In 2019, a neuropsychologist released a co-authored article with a parent and service provider citing research that shows the unsuitability of ABA for autistic individuals, the current lack of scientific testing regarding ABA’s effect on “lower-functioning” and nonverbal autistic people, and highlighting the drivers of expanded use, including the potential current market size of $17 billion annually.

So, many families don’t realize they’re putting their loved ones through a costly and traumatic program because they feel this is the best care they can get and the outcomes they hope for are the closest to an idealized normal.

The autistic community is having a reckoning with ABA therapy. We should listen | Fortune

ABA’s monopoly is maintained by the scientific community’s lack of research into and investment in alternative techniques that address autism as both a cognitive and existential experience rather than just a behavioral one–an approach adult autistics who have undergone ABA have described as violating the fundamental tenets of bioethics, as well as the United Nation’s Convention on the Rights of Persons with Disabilities.

The autistic community is having a reckoning with ABA therapy. We should listen | Fortune

Until ABA updates its scientific methods, its functions of behavior, and incorporates modern day psychology – including neurology, child development, educational psychology, and other vital research – it cannot be considered to be a safe, effective, or ethical field.

Behaviorism is Dead. How Do We Tell The (Autism) Parents? » NeuroClastic
But I don't need a cure for me
I don't need it
No, I don't need a cure for me
I don't need it
No, I don't need a cure for me
I don't need it
I don't need it

Please, no cure for me
Please, no cure for me

--Cure for Me by AURORA

Neurodiversity may be every bit as crucial for the human race as biodiversity is for life in general.

🫀🧠 In anti-ableist space, we are active agents in our own embodied experience.

The locus of pathology exists not in the autistic person, but in the interaction between a hostile environment and the subjugated autistic. It is essential for parents, practitioners, educators, and autistic people themselves to ask the crucial question— Is the autistic a machine, or an organism? Are we active agents in our own embodied experience, or are we a locus of behavior? It is not with defiance, but autonomy, that I declare as an autistic person— I am not a manifestation of stimuli and response. I am agential. I am Autonomously Autistic.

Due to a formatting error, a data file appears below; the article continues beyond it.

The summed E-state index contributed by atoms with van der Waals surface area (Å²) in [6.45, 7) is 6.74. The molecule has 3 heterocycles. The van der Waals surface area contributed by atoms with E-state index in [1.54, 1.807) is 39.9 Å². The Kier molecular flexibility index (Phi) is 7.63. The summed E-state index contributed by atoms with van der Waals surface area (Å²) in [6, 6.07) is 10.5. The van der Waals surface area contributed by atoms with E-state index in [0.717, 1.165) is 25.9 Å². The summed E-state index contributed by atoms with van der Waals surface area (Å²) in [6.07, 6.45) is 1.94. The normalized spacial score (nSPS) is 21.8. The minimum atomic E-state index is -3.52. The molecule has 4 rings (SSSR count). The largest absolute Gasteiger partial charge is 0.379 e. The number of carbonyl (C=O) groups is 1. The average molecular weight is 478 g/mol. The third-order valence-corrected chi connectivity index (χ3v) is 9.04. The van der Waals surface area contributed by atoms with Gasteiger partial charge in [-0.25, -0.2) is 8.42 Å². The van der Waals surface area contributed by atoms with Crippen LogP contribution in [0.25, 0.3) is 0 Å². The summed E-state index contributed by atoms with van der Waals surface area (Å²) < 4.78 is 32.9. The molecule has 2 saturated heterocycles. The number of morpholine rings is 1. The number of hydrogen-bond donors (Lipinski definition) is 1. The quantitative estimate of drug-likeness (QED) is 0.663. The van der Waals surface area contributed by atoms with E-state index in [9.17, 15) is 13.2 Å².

Despite the field of Disability Studies’ rhetorical progress toward new models of disability, Autistic subjectivity is still locked within medical pathologies and assumptions of deficit. Self-Determination Theory provides an intriguing contrast to other psychological frameworks, making it possible to reconceptualize and re-localize deficit. We can then disrupt our assumptions and form new principles that empower autistic people to develop in autonomous, competent, connected, and self-directed ways.
Self-Determination Theory positions itself as directly and unapologetically antithetical to behaviorism, a fact that manifests in the literature repeatedly in behaviorist commentary…

Autonomously Autistic | Canadian Journal of Disability Studies
Outcast stomp
Outcasts, do the outcast stomp

The freaks are coming
The freaks are coming

--Outcast Stomp by G.L.O.S.S

❤️ The Answer: Reframing, Respectful Connection, and the Presumption of Competence

When your kid is DXed as autistic, almost all of the professional advice you get from education and healthcare is steeped in deficit ideology.

The message to parents of the neurodiverse kid is that their child is deficient, and that their job is to fix their child. We are in a sort of remediation industrial complex, where there’s all sorts of services and treatments and interventions to make the square peg fit the round hole. Parents are relentlessly told that that’s their job.

Normal Sucks: Author Jonathan Mooney on How Schools Fail Kids with Learning Differences

Instead of behaviorism, segregation, and therapies ingrained with ableism, we practice respectful connection.